supervision. Working in such an environment can be fulfilling.

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ACKNOWLEDGMENTS AND DEDICATION
DECLARATION
ABSTRACT 
LIST OF ABBREVIATIONS
TABLE OF CONTENTS
CHAPTER ONE ORIENTATION TO THE RESEARCH PROBLEM, RESEARCH AIMS, METHODS AND STRUCTURE OF THE THESIS
1.1 INTRODUCTION 
1.2 BACKGROUND TO THE RESEARCH 
1.2.1 The dilemmas of modern education and leadership
1.2.2 The phenomenon of conflict in Botswana education
1.2.2.1 The consequences of conflict: the 2011 public strike
1.2.2.2 Conflict arising from the “no work, no pay” principle
1.2.2.3 Conflict arising from the invigilation and marking of examinations
1.2.2.4 Conflict arising due to extra-curricular activities
1.2.2.5 Miscellaneous issues creating conflict due to leadership conditions
1.2.2.6 Conflict arising from the new working hours
1.2.2.7 Change of the employing entity
1.2.2.8 Teachers’ leave arrangements
1.2.2.9 Teaching as an essential service
1.2.2.10 Introduction of overtime in teaching
1.2.2.11 Conflict arising from the clocking system
1.2.3 Definition of terms.
1.3 PROBLEM STATEMENT 
1.4 AIM AND OBJECTIVES
1.5 RESEARCH DESIGN AND METHODS 
1.5.1 Research design
1.5.1.1 Research paradigm
1.5.1.2 Research approach
1.5.1.3 Research strategy
1.5.2 Research Methods
1.5.2.1 The selection of the participants
1.5.2.2 Data collection
1.5.2.3 Data analysis
1.5.2.4 Trustworthiness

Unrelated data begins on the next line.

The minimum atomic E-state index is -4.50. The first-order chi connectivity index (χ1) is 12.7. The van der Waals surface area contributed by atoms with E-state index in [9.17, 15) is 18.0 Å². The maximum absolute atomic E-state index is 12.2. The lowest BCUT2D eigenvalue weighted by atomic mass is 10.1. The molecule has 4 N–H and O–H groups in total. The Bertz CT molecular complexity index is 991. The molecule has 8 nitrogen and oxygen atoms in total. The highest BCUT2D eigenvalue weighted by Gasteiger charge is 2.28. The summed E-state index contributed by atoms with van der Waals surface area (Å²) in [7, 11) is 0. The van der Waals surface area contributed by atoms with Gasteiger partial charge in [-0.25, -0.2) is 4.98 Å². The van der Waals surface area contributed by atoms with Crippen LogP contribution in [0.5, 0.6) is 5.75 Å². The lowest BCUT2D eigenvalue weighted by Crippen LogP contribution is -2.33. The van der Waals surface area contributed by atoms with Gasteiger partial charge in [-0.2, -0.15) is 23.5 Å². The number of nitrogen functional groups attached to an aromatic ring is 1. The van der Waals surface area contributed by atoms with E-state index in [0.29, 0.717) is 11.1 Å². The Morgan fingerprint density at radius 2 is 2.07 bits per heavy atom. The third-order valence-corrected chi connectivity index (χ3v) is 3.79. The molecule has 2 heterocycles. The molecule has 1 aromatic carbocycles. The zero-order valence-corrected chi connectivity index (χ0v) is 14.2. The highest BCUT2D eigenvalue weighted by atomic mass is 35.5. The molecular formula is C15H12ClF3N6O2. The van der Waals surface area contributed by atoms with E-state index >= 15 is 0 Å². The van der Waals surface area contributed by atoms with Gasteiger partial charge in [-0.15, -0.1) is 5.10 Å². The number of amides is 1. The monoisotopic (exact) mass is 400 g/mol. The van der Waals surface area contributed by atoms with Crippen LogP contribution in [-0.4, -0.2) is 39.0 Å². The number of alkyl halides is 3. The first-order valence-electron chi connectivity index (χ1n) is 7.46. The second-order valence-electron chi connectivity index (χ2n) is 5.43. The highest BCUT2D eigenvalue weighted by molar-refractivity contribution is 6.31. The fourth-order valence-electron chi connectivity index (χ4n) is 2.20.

1.6 CHAPTER DIVISION
1.7 SUMMARY 
THE ROLE OF LEADERSHIP IN MANAGING CONFLICT 
2.1 INTRODUCTION 
2.2 THE CONTEXTUAL FRAMEWORK 
2.2.1 Leadership defined
2.2.2 Five levels of leadership
2.2.3 What innovative leadership is
2.2.3.1 Definition of the term innovation
2.2.3.3 The roles of innovative leadership in creating conducive organisational conditions
2.3 THE ROLE OF SUPERVISORS IN SUPPORTING SCHOOL PRINCIPALS IN EDUCATION 
2.3.1 Principal-ship in schools
2.2.3.2. Innovation and leadership
2.3.1.1 Wisdom Intelligence
2.3.1.2 Character Intelligence
2.3.1.3 Social Intelligence
2.3.1.4 Spiritual Intelligence
2.3.2 Expectations for school principals
2.4 EDUCATIONAL LEADERSHIP MODELS
2.4.1 The school-based leadership model
2.4.2 The transformational leadership model
2.4.3 The cultural leadership model
2.4.4 The opportunist leadership model
2.4.5 The ethical dialectician model
2.5 LEADERSHIP THEORIES
2.5.1 The inclusive leadership theory
2.5.2 The participatory leadership theory
2.5.3. The transformational leadership (also known as relational)
2.5.4 The path-goal theory
2.6 LEADERSHIP STYLES
2.6.1. The hierarchical leadership style
2.6.2. The facilitative leadership style
2.6.3. The transformational Leadership Style
2.7 ASPECTS OF COMMUNICATION
2.7.1 Effective communication techniques
2.7.2 The importance of communication
2.7.3 Barriers to communication
2.7.4 Overcoming communication challenges in today’s workplace
2.8 SUMMARY 
CHAPTER THREE 
THE PHENOMENON OF CONFLICT IN EDUCATION AND THE STRATEGIES THAT EDUCATIONAL MANAGERS CAN EMPLOY TO MANAGE CONFLICT 
3.1 INTRODUCTION 
3.2 CONFLICT AND ITS RELATED CONCEPTS IN EDUCATION
3.2.1 Conflict defined
3.2.2 The conflict phenomenon
3.2.2.1 Types of conflicts
3.2.2.2 Causes of conflict
3.2.2.3 Conflict and its theories
3.3 CONFLICT MANAGEMENT DEFINED
3.3.1 Conflict management and leadership success
3.3.2 Models of conflict management
3.3.2.1 Rahim’s meta-model management approaches to conflict
3.3.2.2 The harmony model of conflict management
3.3.2.3 The confrontational model of conflict management
3.3.2.4 The regulative model of conflict management
3.3.3 Conflict management strategies
3.3.4 Steps to managing conflict
3.4 CONFLICT RESOLUTION 
3.5 CONFLICT TRANSFORMATION
3.5.1 Conflict transformation defined
3.5.2 Types of conflict transformation
3.5.3 Comparisons between conflict transformation, conflict resolution and conflict management
3.6 SUMMARY 
CHAPTER FOUR